In the quiet East End, where tourists browsed the shops and galleries, business slowed after Labor Day, but the weekend brought swells of people who took the ferry from Boston, or drove up the Cape to enjoy the last of the good weather. At the Muse, folks sipped white wine from screw top bottles and picked at hard cheese. Billy Powers eyed them: a couple, handsome, sleek New Yorkers, in matching pastel sweaters, talked in low tones about the abstract entitled "Nude at Dawn;" some kids who just came in to drink free wine pretended to be looking at landscapes; an older lady with heavy makeup moved around the sculptural bronze. No one would end up buying anything. A sucking sound of derision, his tongue flicking against his teeth, was louder than he'd intended, but he didn't care if they heard him, not really. He looked at the crowd passing by, the sea of humanity moving up and down Commercial Street. They were fat, and lazy. They lolled around in flip flops. They were day trippers, and rich folks, and drag queens dropping sequins, and gay boys, and moms with kids in strollers, and retirees, and silly teenagers who stopped every two feet to take pictures of themselves with selfie sticks. They didn't buy art. They bought T shirts, and ice cream, and lobster bibs with funny pictures, and 15 dollar cocktails, things they could carry or consume.
            The lady approached him. "Are you the owner?" He could see the powder caked in the lines of her yellow skin.
            He greeted the question as he always did, with a smile and a shake of the head. He was only the assistant, he told her. The owner was a rich bastard who didn't need money. He wrote off the losses of this white elephant, and lived in a house that went for a couple million up in the hills a few months out of the year. Winters he spent in Palm Springs, and his summer house sat empty, like all the houses in the hills. All the fat cats packed up and left for warmer temps at the first turn of the leaves, when the town went dead.
            These tourists had no idea, he thought, what it takes to make their vacations restful and lovely. Their gentle lives of ease and affluence made them soft. He knew different. These specimens of walking carcasses didn't give a fuck about the invisible drones who brought their food or poured their drinks or made their beds or ran the shops. He was working his ass off, three jobs, all summer, while they got massages or flopped on the beach, or got drunk, or grew fatter. He slogged waiting tables at Saints, and tended bar at the Vault, where he saw with growing disgust the blubbery lips slobbering down liquor and sucking oysters, the voracious insatiability of bellies and maws always talking nonsense, always stuffing themselves, and he'd have to smile and serve the disgusting pigs for the meager tips they deigned to give. The gallery gig got him a little room upstairs, a stifling 5x5 box in the eaves, a bed and a microwave. At night, he didn't sleep anymore. The wind blowing through the town made him restless, there were voices in that wind, the voices of ghosts, the crying of mothers and lost children, there was the fury that screamed in that wind that was relentless, and he'd hold his pillow against his ears, but it did not stop. It never stopped. He'd sweat so much with fevers and rages, his sheets had been clawed to rags.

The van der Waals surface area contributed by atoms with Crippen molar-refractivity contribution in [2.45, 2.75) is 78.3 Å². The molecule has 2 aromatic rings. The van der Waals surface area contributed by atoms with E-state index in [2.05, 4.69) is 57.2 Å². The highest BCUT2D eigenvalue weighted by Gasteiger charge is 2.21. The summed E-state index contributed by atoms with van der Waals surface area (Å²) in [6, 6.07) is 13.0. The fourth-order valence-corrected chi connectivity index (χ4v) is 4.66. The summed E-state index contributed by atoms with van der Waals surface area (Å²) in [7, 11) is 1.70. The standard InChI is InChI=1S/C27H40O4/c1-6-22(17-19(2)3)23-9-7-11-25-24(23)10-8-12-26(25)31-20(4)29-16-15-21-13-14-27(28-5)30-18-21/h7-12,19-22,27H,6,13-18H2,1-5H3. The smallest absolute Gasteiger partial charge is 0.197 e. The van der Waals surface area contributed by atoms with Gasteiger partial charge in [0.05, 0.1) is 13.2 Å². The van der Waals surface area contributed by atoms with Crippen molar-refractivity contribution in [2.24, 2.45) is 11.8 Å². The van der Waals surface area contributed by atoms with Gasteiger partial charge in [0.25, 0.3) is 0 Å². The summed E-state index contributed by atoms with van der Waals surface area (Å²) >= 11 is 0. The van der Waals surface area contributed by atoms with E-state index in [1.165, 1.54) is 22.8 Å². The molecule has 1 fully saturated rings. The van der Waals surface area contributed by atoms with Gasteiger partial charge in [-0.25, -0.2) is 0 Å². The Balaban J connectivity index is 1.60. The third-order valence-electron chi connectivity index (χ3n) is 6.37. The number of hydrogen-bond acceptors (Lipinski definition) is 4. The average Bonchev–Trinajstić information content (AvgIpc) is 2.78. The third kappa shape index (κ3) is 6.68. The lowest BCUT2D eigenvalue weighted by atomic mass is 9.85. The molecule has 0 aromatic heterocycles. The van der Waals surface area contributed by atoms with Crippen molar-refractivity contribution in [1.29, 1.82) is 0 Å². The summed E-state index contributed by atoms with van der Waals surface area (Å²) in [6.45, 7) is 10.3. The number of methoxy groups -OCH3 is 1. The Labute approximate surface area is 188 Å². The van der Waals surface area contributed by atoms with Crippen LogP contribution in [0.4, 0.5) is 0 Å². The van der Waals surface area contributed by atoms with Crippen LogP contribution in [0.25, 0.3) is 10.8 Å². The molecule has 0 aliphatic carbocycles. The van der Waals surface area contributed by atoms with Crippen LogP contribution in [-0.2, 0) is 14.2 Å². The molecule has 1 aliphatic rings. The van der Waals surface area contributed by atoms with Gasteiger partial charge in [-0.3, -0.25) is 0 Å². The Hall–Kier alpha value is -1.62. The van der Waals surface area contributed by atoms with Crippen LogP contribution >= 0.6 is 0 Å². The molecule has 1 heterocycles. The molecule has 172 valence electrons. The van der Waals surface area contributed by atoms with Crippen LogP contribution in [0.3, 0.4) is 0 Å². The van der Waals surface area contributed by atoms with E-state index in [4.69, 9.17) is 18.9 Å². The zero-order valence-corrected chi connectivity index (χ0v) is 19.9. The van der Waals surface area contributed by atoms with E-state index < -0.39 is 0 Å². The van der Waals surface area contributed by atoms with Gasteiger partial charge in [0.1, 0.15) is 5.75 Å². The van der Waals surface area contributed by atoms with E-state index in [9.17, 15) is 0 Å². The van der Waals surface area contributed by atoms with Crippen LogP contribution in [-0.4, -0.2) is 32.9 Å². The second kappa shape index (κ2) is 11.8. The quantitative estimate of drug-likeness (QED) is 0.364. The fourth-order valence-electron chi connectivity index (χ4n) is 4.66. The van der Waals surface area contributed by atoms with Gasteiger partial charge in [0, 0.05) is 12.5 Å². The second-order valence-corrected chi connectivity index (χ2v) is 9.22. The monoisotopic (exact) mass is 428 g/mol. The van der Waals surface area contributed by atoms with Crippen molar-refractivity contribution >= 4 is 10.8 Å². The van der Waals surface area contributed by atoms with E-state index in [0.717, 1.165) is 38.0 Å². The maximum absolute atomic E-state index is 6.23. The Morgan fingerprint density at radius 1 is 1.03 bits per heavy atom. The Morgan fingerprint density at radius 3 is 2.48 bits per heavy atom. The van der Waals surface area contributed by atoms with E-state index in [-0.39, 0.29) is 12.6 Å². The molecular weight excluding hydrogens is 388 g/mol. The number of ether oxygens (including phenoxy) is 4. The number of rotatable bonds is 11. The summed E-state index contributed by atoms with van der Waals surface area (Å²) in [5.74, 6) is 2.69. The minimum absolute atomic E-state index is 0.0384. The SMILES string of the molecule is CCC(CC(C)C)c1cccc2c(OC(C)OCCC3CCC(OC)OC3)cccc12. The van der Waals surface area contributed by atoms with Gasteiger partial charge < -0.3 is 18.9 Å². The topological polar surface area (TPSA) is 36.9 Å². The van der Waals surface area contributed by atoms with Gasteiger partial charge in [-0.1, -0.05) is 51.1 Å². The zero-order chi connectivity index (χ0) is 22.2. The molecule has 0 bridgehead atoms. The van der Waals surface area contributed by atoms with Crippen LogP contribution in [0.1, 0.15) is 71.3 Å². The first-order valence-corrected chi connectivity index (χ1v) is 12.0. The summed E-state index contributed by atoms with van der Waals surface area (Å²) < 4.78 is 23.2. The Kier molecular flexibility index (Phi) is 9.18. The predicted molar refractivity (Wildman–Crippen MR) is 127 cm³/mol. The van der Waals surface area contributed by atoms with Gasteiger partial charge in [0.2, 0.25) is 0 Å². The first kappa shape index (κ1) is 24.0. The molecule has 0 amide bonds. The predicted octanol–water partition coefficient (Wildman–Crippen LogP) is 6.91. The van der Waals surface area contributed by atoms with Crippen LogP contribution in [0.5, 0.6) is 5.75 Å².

"I'm interested in the sculpture," the lady went on. She was plump underneath her caftan and scarf. "Do you have anything more figural?"
            They were alone now. The other browsers had all left. Dazzling daylight streamed in through the plate glass. He blinked a couple times, and seemed to contemplate the question.
"I think we have more inventory down in the stock room, if you'd care to have a look."
            "Marvelous!" she said, following him down the stairs to the cellar.
            He seems like such a nice man, she thought.

            When she didn't return to the boat club that evening, her husband called the police. Two days later, the local news reported that the scattered remains of Mrs. Roberta Strickland of Kennebunkport had been found.  A pair of legs were in a dumpster behind the cemetery, a torso was stuffed in a drainpipe, arms had been flung in the woods. The head was never found

            A fog settled in, a thickening mist that clung to the steel blue bay. Mrs. Johnson, taking her clothes off the line, chuffed at her hands to keep them warm. Her mums and dahlias bobbed in the air that smelled like rain.
            Mrs. Arnold called over the fence: "Abigail, what do you think has happened?"
            "Not another one?"
            "The little Miller boy!"
            "Oh no! That poor mother."
            "She's near hysterical with grief."
            "Who could do such a terrible thing?"
            "Some monster, some terrible sick fiend."
            They both nodded.                 
            The rain started then, it fell in thick fat droplets. It was going to be quite a storm.
They hurried inside, and bolted their doors tight.       
            That night, the wind blew through the town, like a fury.  It was the bereft cry of a mother for her lost child.